Thursday, August 31, 2017

G885 Book Review of Casanova's Secret wife by Barbara Lynn Davis

Name of Book: Casanova's Secret Wife

Author: Barbara Lynn Davis

ISBN: 978-1-4967-1231-8

Publisher: Kensington

Type of book: 1774, 1756, Casanova, marriage, affair, relationships, taboo, scandal, nunnery, second chances, friendship, frenemy, pregnancy, growth

Year it was published: 2017


Set in eighteenth-century Venice and based on an actual account by Giacomo Casanova—here is a lush tale of desire and risk, offering a little known portrait of the writer as a young man.

Caterina Capreta was an innocent girl of fourteen when she caught the attention of the world’s most infamous chronicler of seduction: Giacomo Casanova. Intoxicated by a fierce love, she wed Casanova in secret. But his shocking betrayal inspired her to commit an act that would mark her forever . . .

Now twenty years later on the island of Murano, the woman in possession of Caterina’s most devastating secret has appeared with a request she cannot refuse: to take in a noble-born girl whose scandalous love affair resembles her own. But the girl’s presence stirs up unwelcome memories of Caterina’s turbulent past. Tested like never before, she reveals the story of the man she will never forget . . .

Bringing to life a fascinating chapter in the history of Venice, Casanova’s Secret Wife is a tour de force that charts one woman’s journey through love and loss to redemption.


Main characters include Caterina Capretta, a determined 14 year old girl who falls in love with Casanova and will do whatever she can for him. Casanova often describes Caterina as an angel, seemingly unaware that there are 'fallen angels' as well. Casanova here is in his 20s, someone is seeking the impossible and who is also extremely charming, adventurous, and wants what he cannot have. One cannot help but see Casanova's personality and legendary reputation form from encounters with Caterina and Marina. Marina is a nun and a "frenemy" of Caterina who seems to be the bored aristocratic daughter and loves to break rules and mores. There is also Caterina's older cousin who seems to follow the rules, and Leda, the border who is given by Marina to Caterina for purposes of her own.


In life, there are second chances and ways to pick up pieces


The story is written in first and third person point of view from Caterina's point of view. First person is when Caterina tells her tale to a recent lodger by name of Leda who is pregnant and this story takes place in 1753. Third person takes place in 1774 and is more of a "present day" story. While history is researched, I feel that in this case the story is more memories of a place rather than something historical, if it makes sense, but its still a memorable and an enjoyable read.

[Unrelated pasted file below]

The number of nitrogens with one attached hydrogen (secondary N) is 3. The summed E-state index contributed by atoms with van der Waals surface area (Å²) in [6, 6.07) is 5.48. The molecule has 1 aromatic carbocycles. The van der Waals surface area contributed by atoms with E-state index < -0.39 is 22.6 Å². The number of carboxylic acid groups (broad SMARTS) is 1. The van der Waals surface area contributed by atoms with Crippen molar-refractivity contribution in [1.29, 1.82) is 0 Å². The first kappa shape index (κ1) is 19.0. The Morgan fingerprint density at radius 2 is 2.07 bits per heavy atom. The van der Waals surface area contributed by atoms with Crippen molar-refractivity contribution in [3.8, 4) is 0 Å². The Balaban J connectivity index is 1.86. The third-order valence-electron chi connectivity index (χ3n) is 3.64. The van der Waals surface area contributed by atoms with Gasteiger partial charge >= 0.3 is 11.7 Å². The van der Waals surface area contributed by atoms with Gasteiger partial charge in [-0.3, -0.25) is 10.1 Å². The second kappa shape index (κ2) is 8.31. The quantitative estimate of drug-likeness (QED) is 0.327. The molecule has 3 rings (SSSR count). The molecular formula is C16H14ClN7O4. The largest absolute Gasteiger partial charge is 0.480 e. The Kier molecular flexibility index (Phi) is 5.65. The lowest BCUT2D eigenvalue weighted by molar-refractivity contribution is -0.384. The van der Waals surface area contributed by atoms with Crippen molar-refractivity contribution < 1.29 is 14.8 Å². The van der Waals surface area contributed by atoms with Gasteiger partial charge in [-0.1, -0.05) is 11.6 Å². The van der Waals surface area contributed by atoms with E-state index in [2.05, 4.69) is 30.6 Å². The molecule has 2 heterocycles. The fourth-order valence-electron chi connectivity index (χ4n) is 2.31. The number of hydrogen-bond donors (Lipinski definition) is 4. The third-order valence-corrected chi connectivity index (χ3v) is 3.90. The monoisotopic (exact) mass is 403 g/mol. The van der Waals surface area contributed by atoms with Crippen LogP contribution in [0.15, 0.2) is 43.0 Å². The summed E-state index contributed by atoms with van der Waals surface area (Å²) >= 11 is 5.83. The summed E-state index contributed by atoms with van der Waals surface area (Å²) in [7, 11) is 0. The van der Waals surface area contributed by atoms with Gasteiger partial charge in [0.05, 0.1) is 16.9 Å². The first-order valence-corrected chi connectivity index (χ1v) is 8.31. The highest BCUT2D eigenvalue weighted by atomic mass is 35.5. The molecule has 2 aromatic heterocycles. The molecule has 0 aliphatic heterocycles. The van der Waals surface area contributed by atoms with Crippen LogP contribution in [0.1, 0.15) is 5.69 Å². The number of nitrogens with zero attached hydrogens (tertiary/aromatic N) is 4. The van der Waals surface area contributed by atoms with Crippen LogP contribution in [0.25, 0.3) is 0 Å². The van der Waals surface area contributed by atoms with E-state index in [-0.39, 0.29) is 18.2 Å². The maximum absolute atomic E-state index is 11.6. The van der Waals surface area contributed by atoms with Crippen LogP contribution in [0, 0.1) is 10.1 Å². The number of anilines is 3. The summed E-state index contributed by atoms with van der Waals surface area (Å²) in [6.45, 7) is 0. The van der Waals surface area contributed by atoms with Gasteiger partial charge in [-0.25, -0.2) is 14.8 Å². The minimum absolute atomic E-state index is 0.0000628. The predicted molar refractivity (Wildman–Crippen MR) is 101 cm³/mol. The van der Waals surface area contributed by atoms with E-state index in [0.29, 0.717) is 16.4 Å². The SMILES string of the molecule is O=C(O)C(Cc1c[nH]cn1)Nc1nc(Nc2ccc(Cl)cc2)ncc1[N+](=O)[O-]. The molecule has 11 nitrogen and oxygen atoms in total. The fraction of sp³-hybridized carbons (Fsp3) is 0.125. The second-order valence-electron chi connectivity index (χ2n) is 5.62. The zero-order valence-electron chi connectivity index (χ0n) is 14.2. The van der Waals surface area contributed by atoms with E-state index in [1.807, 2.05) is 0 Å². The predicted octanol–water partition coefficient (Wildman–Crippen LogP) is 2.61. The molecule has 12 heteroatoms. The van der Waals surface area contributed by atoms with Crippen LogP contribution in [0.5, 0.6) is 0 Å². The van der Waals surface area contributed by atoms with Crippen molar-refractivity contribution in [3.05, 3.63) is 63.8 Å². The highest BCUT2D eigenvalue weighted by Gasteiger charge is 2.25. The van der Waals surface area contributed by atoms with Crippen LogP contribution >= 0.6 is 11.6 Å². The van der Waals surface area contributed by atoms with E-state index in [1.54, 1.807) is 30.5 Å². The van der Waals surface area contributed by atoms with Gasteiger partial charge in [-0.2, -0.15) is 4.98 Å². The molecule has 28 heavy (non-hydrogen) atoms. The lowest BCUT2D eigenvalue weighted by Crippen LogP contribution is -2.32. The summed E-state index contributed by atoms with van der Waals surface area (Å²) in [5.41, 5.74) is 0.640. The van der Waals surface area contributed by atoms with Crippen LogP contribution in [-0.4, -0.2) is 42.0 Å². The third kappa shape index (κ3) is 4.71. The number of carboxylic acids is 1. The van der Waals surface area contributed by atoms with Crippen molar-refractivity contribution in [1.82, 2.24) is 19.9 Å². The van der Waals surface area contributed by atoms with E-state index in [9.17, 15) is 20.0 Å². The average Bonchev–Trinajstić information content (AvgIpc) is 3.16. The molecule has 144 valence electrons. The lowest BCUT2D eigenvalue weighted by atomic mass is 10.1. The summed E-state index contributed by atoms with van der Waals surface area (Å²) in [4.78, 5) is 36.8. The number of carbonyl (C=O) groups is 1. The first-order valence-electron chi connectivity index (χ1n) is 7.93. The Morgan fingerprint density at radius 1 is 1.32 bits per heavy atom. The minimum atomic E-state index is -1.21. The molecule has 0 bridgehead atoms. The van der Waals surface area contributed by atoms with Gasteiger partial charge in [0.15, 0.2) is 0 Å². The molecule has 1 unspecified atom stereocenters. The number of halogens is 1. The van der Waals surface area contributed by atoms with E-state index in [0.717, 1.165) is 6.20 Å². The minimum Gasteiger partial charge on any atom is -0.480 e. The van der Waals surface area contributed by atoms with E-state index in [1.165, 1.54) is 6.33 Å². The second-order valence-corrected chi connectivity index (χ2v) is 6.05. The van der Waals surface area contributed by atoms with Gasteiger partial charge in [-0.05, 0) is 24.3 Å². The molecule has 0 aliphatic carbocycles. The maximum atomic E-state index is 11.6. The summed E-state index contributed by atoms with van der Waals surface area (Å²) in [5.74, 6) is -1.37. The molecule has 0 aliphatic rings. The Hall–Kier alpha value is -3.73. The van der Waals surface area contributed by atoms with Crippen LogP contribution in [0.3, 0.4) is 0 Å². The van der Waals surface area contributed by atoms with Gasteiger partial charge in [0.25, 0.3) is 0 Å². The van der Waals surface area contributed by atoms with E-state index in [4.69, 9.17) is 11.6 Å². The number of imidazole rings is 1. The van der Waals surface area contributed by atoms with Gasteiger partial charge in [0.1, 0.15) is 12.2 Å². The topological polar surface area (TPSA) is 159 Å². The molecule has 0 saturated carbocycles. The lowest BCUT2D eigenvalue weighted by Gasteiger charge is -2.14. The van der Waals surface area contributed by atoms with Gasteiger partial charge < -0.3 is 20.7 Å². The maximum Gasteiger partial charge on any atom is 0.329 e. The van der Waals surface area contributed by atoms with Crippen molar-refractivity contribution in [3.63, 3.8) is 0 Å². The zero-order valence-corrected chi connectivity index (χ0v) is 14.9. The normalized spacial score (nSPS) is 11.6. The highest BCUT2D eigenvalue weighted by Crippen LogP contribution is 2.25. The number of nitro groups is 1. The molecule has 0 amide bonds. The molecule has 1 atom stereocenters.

Author Information:
(From book)

Barbara Lynn-Davis graduated from brtown University with a degree in art history. She then worked at the Peggy Guggenheim Museum in Venice and later spent a year there while completing her PhD. in Renaissance art at Princeton University. She currently teaches art history and writing at Wellesley College, and lives outside Boston with her family.


This is a case of 'don't judge a book by its cover" because from the cover, I thought the story would be superficial, or else it will be a love story just like one can find it about anywhere. But I was proven delightfully wrong. While the story does deal with the famous Giacomo Casanova and Caterina Capretta, the story also deals with picking up pieces after a torrid love affair and trying to find happiness in unexpected places and in unexpected people, an important lesson for a generation who grew up reading Twilight and Fifty Shades and think that the first person they land will be their soulmate. While I do think that relationship between Caterina and Marina Orsini could be fleshed out more, (I'm still not sure how Marina is taking advantage of Caterina) I liked the relationship between Caterina and Casanova (I also will warn that this is a 14 year old girl in relationship with a man who is in his late 20s and that its 1753...)

This is for HFVBT

4 out of 5
(0: Stay away unless a masochist 1: Good for insomnia 2: Horrible but readable; 3: Readable and quickly forgettable, 4: Good, enjoyable 5: Buy it, keep it and never let it go.)

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